Implications of Monopoly on Innovation: A Brief Review - Kruti Dholakia, Email: Kruti@utdallas.edu , Date Submitted: 29 November 2004. (Paper Written for Dr. Hicks 9 Class 3 ECO 6345 Innovation Dynamics and Industry Change) Abstract This paper tries to bring together the basic explanation of monopolies and Schumpeterian hypothesis of type and size of firm stimulating innovation by taking into account some literature that relates these two.
It is a brief literature synthesis and sets grounds for future empirical research to test the Schumpeterian hypotheses. Introduction The purpose of this research is to briefly survey the literature that explores the Schumpeterian concept of 8process of creative destruction 9, which suggests that product innovation is oriented towards providing substitutes and thereby reducing monopoly power. The literature analysis presented by Reinganum (1984) is the primary source used in writing the following paper.
The hypothesis of the presented literature review is that monopoly has implications on innovation that are far reaching in terms of optimal social output. Since the scope of the current paper is limited, the reviewed literature, while varied in methodology, is reasonably uniform in terms of outcomes. Before we delve into a detailed literature comparison, it would be helpful to paint a ... more. less.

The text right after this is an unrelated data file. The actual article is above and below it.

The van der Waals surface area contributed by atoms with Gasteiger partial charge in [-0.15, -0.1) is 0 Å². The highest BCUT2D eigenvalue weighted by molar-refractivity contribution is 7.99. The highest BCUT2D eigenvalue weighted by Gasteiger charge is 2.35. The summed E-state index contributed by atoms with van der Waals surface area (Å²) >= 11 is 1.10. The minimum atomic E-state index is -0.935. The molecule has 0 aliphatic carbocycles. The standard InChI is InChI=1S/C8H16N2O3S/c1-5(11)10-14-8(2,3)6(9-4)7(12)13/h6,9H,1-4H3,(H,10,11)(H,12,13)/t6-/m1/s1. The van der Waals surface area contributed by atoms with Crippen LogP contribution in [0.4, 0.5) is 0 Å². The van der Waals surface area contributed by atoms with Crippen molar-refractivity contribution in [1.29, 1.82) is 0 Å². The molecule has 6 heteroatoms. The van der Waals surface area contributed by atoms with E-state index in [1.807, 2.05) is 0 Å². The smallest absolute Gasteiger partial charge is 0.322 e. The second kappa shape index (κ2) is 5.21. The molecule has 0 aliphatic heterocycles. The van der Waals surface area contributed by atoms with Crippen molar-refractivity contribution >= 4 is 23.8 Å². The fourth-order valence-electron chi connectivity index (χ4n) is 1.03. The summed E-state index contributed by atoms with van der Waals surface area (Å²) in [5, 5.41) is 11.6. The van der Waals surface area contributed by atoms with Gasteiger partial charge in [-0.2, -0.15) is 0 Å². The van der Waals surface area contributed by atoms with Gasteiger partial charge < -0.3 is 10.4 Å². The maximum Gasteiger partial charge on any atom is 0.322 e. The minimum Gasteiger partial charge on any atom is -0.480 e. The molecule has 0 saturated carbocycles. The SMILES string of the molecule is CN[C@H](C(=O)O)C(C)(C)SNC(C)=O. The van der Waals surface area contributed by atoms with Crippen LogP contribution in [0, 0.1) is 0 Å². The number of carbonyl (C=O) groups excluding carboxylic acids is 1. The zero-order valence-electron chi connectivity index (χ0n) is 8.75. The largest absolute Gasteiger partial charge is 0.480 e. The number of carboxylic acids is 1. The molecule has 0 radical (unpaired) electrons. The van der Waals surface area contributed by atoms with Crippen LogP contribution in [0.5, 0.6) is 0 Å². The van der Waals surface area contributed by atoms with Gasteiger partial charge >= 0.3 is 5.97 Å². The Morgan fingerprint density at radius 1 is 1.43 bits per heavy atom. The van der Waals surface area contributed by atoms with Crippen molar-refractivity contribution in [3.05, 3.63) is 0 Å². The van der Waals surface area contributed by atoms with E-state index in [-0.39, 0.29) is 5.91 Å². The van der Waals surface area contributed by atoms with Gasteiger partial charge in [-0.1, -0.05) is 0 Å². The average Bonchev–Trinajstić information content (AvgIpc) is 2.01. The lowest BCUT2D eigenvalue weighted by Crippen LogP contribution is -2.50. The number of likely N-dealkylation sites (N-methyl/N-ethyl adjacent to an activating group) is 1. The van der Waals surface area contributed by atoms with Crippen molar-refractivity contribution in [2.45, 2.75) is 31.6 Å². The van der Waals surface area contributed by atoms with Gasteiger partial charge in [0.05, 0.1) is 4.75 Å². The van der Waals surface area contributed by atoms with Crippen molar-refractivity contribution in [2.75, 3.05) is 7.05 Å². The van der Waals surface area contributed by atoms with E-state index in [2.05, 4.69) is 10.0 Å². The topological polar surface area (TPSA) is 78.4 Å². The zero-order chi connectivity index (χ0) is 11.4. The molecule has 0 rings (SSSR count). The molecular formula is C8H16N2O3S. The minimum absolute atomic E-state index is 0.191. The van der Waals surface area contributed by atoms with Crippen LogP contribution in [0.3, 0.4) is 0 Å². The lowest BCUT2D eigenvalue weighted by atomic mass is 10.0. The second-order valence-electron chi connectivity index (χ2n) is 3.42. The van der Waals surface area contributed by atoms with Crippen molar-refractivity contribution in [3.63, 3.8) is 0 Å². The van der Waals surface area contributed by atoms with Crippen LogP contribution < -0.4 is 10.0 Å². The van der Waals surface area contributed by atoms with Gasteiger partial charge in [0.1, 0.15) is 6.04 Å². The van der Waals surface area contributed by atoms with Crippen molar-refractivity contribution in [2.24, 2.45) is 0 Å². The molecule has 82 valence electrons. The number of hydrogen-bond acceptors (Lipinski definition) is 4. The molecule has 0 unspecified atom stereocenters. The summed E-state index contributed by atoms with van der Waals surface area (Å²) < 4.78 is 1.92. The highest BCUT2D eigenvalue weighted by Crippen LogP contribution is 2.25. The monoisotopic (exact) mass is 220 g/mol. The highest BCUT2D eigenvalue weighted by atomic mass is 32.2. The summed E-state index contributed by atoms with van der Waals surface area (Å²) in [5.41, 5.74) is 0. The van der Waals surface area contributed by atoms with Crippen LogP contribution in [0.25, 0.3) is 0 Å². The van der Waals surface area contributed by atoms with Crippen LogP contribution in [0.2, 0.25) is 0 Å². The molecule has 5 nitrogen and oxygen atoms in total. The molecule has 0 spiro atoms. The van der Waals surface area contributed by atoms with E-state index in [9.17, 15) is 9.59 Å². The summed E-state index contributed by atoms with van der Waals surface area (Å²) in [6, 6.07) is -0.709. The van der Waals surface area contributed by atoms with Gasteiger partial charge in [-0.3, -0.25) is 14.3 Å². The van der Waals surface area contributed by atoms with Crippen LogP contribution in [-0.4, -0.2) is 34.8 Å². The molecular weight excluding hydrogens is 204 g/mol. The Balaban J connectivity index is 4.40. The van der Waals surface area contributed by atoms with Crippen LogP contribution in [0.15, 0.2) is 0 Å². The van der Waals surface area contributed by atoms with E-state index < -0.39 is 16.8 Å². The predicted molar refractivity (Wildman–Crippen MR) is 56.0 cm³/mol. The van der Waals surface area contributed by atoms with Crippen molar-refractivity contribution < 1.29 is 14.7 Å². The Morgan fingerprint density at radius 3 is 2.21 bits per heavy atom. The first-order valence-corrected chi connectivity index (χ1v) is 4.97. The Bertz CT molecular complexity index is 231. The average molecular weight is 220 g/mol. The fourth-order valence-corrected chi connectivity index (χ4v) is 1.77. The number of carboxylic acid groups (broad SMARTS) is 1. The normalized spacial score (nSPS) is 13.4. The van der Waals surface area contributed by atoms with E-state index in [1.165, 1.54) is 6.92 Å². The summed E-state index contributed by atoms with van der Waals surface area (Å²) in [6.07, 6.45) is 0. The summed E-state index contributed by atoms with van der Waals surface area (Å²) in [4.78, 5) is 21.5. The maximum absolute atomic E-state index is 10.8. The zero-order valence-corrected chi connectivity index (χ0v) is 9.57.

broad picture of monopoly firms, their impact on markets and their unique characteristics in terms of input-usage and outputs.<br><br> The third section comprises of a brief introduction to the Schumpeterian hypothesis and topics that branch out of these. The fourth section of the paper aims at comparing and contrasting some dominating literature that either supports or opposes our hypothesis and the last section of this paper provides conclusions based on the results obtained in the literature analysis. Monopoly and its Characteristics Pure monopoly exists when a single firm is the sole producer of a product for which there are no close substitutes.<br><br> Producers have substantial amount of monopoly power for a number of products. These are called 8near 9 monopolies. The characteristics of pure monopoly are as follows (McConnell and Brue 2004): 1.<br><br> Single seller firm comprises the entire industry. 2. There are no close substitutes for product available in the market.<br><br> 3. The firm is a 8price maker 9 and has considerable control over the price because it can control the quantity supplied, and has the ability to fix the price of the good in the market. 4.<br><br> There are barriers to entry in the industry by other firms. There is a limit imposed on competition because monopolies operate at economies of scale. Lowest unit costs and lowest unit prices for consumers depend on existence of small number of large firms or only one firm.<br><br> A very large firm with a large market share is most efficient and new firms cannot afford to start up industries with economies of scale. Legal barriers to entry exist in the form of patents and licenses. 5.<br><br> A monopolist may or may not engage in non-price competition. Depending on the nature of its product (durable good, non-durable good, substitutable good), a monopolist may decide to advertise to increase demand by spreading information. A graph showing the price-setting behavior of monopolies is as shown here in Figure 1.<br><br> Figure 1. Monopoly Price Determination The quantity demanded in the market for the product is at the point where the Marginal Cost (MC) curve intersects the Demand Curve (D). Since the Marginal Revenue (MR) function of the firm is as shown in the adjoining figure, and MR = MC is the profit maximizing rule, the firm produces the quantity determined at this level which is less than the social optimum.<br><br> Monopolies have the price determination or price discrimination rights; the price is set at the level on the Demand Curve for the quantity of production determined by the monopoly. This price is higher than the socially optimal price. Thus, monopolies have incentives to make pure profits.<br><br> Schumpeterian Hypothesis There are many versions of the Schumpeterian hypothesis that contain several different assertions, but the focus of this paper is the argument that monopoly power stimulates innovative activity. Both, the Solow growth model and the neoclassical model of capital accumulation predict that, in stationary equilibrium, the rate of growth is equal to the exogenous rate of technological progress. Schumpeterian literature on endogenous growth implies that in stationary equilibrium, the rate of growth is constant and equal to the endogenous rate of technological progress (Corriveau 1998).<br><br> However, before we consider technological progress in the context of monopoly, it is necessary to distinguish between anticipated and actual monopoly power (Geroski 1990). Anticipated monopoly power refers to an innovator 9s ability to prevent imitation and thereby cultivate the full benefits of its research (Kamien and Schwartz 1982, p. 27).<br><br> Thus, the part of Schumpeterian hypothesis that asserts that innovation occurs only when some degree of expected post-innovation monopoly exists is relatively uncontroversial. The disputable aspects are the assertions about the effect of actual monopoly power (Geroski 1990). Actual monopoly can have a direct effect for level of post-invention reward and an indirect effect on size of post-innovation reward.<br><br> Geroski (1990) continues the argument presented by Scherer (1980) by stating that the indirect effect of actual monopoly on innovative behavior, which arises whenever current monopoly power affects the likelihood of achieving a given degree of post-innovation monopoly power, is likely to be positive. The principle reason to anticipate this positive effect is that a current monopolist is likely to be well placed to erect barriers to future entry (Levin 1978). These barriers may be durable in protecting the monopolist in the future.<br><br> When the results of future innovations complement innovations made by the monopolist, then the monopoly will gain more than its rivals will and, if necessary, will pre-empt rivals (Gilbert and Newberry 1982, Geroski 1990). Ben- Zion and Fixler (1981) give an empirical example of this pre-emptive behavior of monopoly. The following figure from their paper explains the decision-making involved in introducing a product that is either a close substitute or complement to the good produced by the monopoly.<br><br> Figure 2. Schematic Diagram for Firm 9s Decision-Making Process Source: Ben-Zion and Fixler, 1981 . However, there are at least three reasons to expect a negative direct effect of monopoly on innovation, as described by Geroski (1990).<br><br> The first is the absence of active competitive forces, which may allow behavioral disadvantages of monopoly to manifest. The second is that there is an increase in number of firms searching for an innovation, and hence there is an increase in the probability that it may be attained in some time t. Finally, incumbent monopolists will enjoy a lower net return from introducing a new innovation that displaces part of activities of the old one (Arrow 1962, Fellner 1951, Delbono and Denicolo 1991).<br><br> The opportunity cost of innovation compounds the cost, which may arise if incumbents 9 capital stock is locked into a particular technology, and slows response of a monopolist to a new innovation promising a positive return of any given size (Geroski 1990). Thus, there are two effects of actual monopoly on innovative activity. The indirect effect is likely to be positive, and the direct effect may not be.<br><br> Geroski (1990) presents an empirical model to cast light on the size and direction of the overall effect of actual monopoly on innovative activity by isolating and measuring the strength of each of these two effects taken separately. This empirical model does not successfully test the hypothesis that rivalry is inimical and monopoly is conducive to innovativeness. The conclusion of the tests is that role of rivalry in stimulating innovation is interesting but is apparently nowhere near as important as that of technological opportunity, which is a benefit that monopolies enjoy because of significant profits gained by past innovations.<br><br> Another important contribution of Schumpeter is the concept of ccreative destruction d. This view states that in a capitalistic system, economic growth occurs through a process of 8creative destruction 9 whereby the 8old 9 industrial structure 3 its product, its process, or its organization 3 is continually changed by 8new 9 innovative industrial activity (Link 1980). The optimal allocation of entrepreneurial attention depends on the degree of this ccreative destruction d (Gifford 1992).<br><br> Schumpeterian hypothesis is usually interpreted as implying a positive relationship between innovation and monopoly power with the concomitant above normal profits, or large firms are more than proportionately more innovative than small firms are (Nelson 1990). Nelson briefly describes the shortcomings of the proxies used for measuring innovative activity. Innovative activity has been measured using innovative inputs, such as R&D expenditures or the employment of scientific and engineering personnel, or innovative outputs, as represented by the number of patents, significant innovations, or sales of new products.<br><br> Statistical tests of the Schumpeterian hypothesis have focused on two relationships: 1) between firm and innovative activity 2) Between market concentration and innovative activity. Kamien and Schwartz (1982) surveyed some statistical studies and concluded that the statistical evidence supporting Schumpeter 9s hypothesis is 8wanting 9, in general (Link 1980). An important note here is that the policy prescription of the Schumpeterian hypothesis is that antitrust enforcement needs to be lessened because of possible detrimental effects on technical change (Lunn 1982).<br><br> Literature Synthesis A paper by Geroski and Pomroy (1990) traces the interaction between the role of market structure in the process of generating new innovations and the effect of innovation on market structure. The authors conclude that competition stimulates innovation and innovation increases the degree of competition in markets, both effects leading in principle to a steady rise in the rate of innovation and to a steady fall in market concentration over time (Geroski and Pomroy 1990). This indicates a tendency of the market to go towards monopoly.<br><br> It is easy to understand this result when we consider that after an innovation is introduced, the firm that achieved it first has a desire to gain the awards in terms of profits associated with that innovation. Ben-Zion and Fixler (1981) present a similar reasoning in their paper. Yet another paper by Geroski (Geroski, Machin, and Reenen 1993) explores two questions.<br><br> First, is the relationship between profits and innovative output similar to that which has been found between profits and research inputs or patent counts? Second, does the correlation between innovative output and profitability reflect transitory or permanent differences in performance between innovating and non-innovating firms? Some of the important implications of these questions are as follows: 1) Not all firms that introduce innovations do research and development 2) Most patents protect relatively minor innovations 3) Innovative output measures generate quite different estimates of the size of spillovers than innovative input measures do.<br><br> 4) Superior performance of the firm is the product of the innovative process, which favorably affect a firm 9s market position. 5) Process of innovation transforms a firm, builds up its core competencies, and makes it quicker, more flexible, more adaptable, and more capable in handling market pressures than non-innovating firms. It can be extrapolated from these implications, that monopoly firms have the means to introduce new innovations through internal research and development funds, and morph into more adaptive market strategy-makers to generate future profits and create barriers for other firms to enter the market for the newly introduced good.<br><br> Industries which experience rapid changes in technology or host numerous new faces, year in and year out, are likely to be those in which incumbents are under some pressure to perform well (Geroski 1989). The innovation, firm size, and growth of a centrally controlled organization are shown to depend on the allocation of entrepreneurial attention between maintaining current operations and innovating new products (Gifford 1992). The author argues that current projects are subject to possible obsolescence but new projects may or may not be successful.<br><br> An optimal allocation of attention on current projects and new projects determines the optimal innovation, size, and growth of a centrally controlled organization. This optimal allocation implies that the firm 9s propensity to innovate depends on monopoly profits, firm size, technological opportunity, and degree of ccreative destruction d. Additionally, effects of monopoly profits on innovation depend on degree of obsolescence relative to technological opportunity.<br><br> Firm size and monopoly profits have greater effect on innovation in markets with low technological opportunity (Baldwin and Scott 1987). If the degree of obsolescence is sufficiently low for a product, that is endurance of product is sufficiently high, then innovation increases with monopoly profits and deceases with firm size. Otherwise, rate of innovation is independent of market and firm characteristics (Gifford 1992).<br><br> Thus, it is important to consider the degree of obsolescence when considering the Schumpeterian hypotheses of effects of monopoly profits and firm size on innovation. It is also important to note Gifford 9s (1992) result that innovative effort is more product-oriented than process-oriented in markets with high technological opportunity. Hausman (1988) states that price discrimination by a patent holder (monopolist) as a socially undesirable exploitation of monopoly power is an ongoing controversy.<br><br> The author proceeds to test that welfare gains occur because price discrimination allows patent holders to open new markets and to achieve economies of scale of learning, and to achieve higher efficiency relative to other market mechanisms. Economic analysis of price discrimination emphasizes that price discrimination raises the patentee 9s profitability and misallocates resources among purchasers, causing a decrease in social welfare. Hausman (1988) argues that an optimal social policy for patents and monopoly will maximize the net social benefit of encouraging innovation while incurring monopoly misallocations.<br><br> Thus, some amount of price discrimination appears to be an efficient way to provide an innovator with a profit reward, thereby increasing the Marshallian efficiency of the patent system. This could also lead to Pareto welfare improvements. Moschini and Lapan (1997) in their work on agriculture property rights and innovations also assert the same.<br><br> The conclusion of Hausman 9s (1988) research is the causal notion that third-degree price discrimination is good for the monopolist but bad for the public is not true as a general proposition. Support for this conclusion is the result of Smith 9s (1974) research, which states that regulation can distort the innovational selections. In the case of the profit-maximizing firm subject to 8fair 9 return on investment regulation, the innovational choices will reinforce the static overcapitalization tendencies.<br><br> Regulation on the allowed rate of return for utilities may impose costs on society in terms of inefficiency in resource utilization, but at any point in time, these costs may be inconsequential. The extent to which the regulated utilities are not vertically integrated into research and innovation, the control of the pattern of external R&D may provide scope for ameliorating the resource misallocative effects of regulation (Smith 1974). The discussion on innovations and innovative output raises the question about how to measure it.<br><br> Lunn (1982) states that measuring innovative output is very difficult, resulting in a statistical focus on relationship between firm size and some measure of innovative inputs, arguing that inferences can be made concerning innovative output and firm size as long as the production of innovations is characterized by non-decreasing returns to scale. However, Lunn (1982) argues and concludes that knowledge of the relationship between firm size and innovative inputs fails to provide information concerning relationship between firm size and innovative output without detailed knowledge of the production function of innovation. Magat (1976) examines the effect of three forms of regulation (rate of return, ceiling-price, and markup) upon the rate and direction of technical advance selected by a profit-maximizing firm.<br><br> A homothetic production function causes ceiling-price regulation to induce a faster rate of technical progress and faster than that which would result with markup regulation. Also, no support is offered for the conjecture (offered by some other authors that we are not considering in this literature synthesis) that technical advance causes an increase in discrepancy between resource allocations selected by a rate of return regulated firm and those chosen by an unregulated firm (Magat 1976). If estimates of scale economies and the growth rate of output are available, however, it is possible to 8correct 9 the estimated rate of productivity growth to obtain an estimate of the rate of technical change that may be used as an appropriate measure of dynamic efficiency in tests of the Schumpeterian hypothesis (Nelson 1997).<br><br> An interesting question about invention and innovation raised by Waterson (1982) is the dilemma faced by an inventor outside the final product industry who has sole property rights in a new process for producing the given product, which is a discrete improvement over the old process. The inventor 9s dilemma is to decide to sell his property rights to a monopolist or a competitive industry, with an intention to make the greatest profit for him (or her!). If monopoly provides inventor with more profit, Waterson (1982) expects more invention in areas where user industries are monopolistic and swifter innovation of potentially widely applicable input inventions, ceteris paribus .<br><br> All other things equal, the innovation would be more likely to be made first in the monopolistic industry. On a social concern, the increase in welfare consequent upon the innovation would be greater in the competitive industry than the similar monopolized industry. Conclusion Based on the above literature synthesis, it is possible to conclude that there is definitely a strong debate in the field of innovation and monopoly.<br><br> There are people who oppose the Schumpeterian hypotheses because of the difficulties in proving the results empirically and people who support it by blaming the measures and assumptions used for statistically testing the hypotheses. The implications of this debate are far-reaching and stronger research designs may eliminate the doubts surrounding issues like estimation of 3 innovation outputs, the innovation production function, profit-maximizing behavior of firms, utility- maximizing behavior of consumers, etc. The result of our literature review is that monopoly definitely seems to have a strong impact on innovations in the product market, by providing significant rewards to inventors, having quicker innovative procedures, possessing ability and resources to create barriers to entry in the market, developing economies of scale, and making profits because of price discriminating behavior.<br><br> References Arrow, K. 1962. Economic Welfare and the Allocation of Resources for Inventions.<br><br> In Nelson, R. (Ed) The Rate and Direction of Inventive Activity . Princeton University Press, Princeton.<br><br> Baldwin, W.L., and J.T. Scott. 1987.<br><br> Market Structure and Technological Change. 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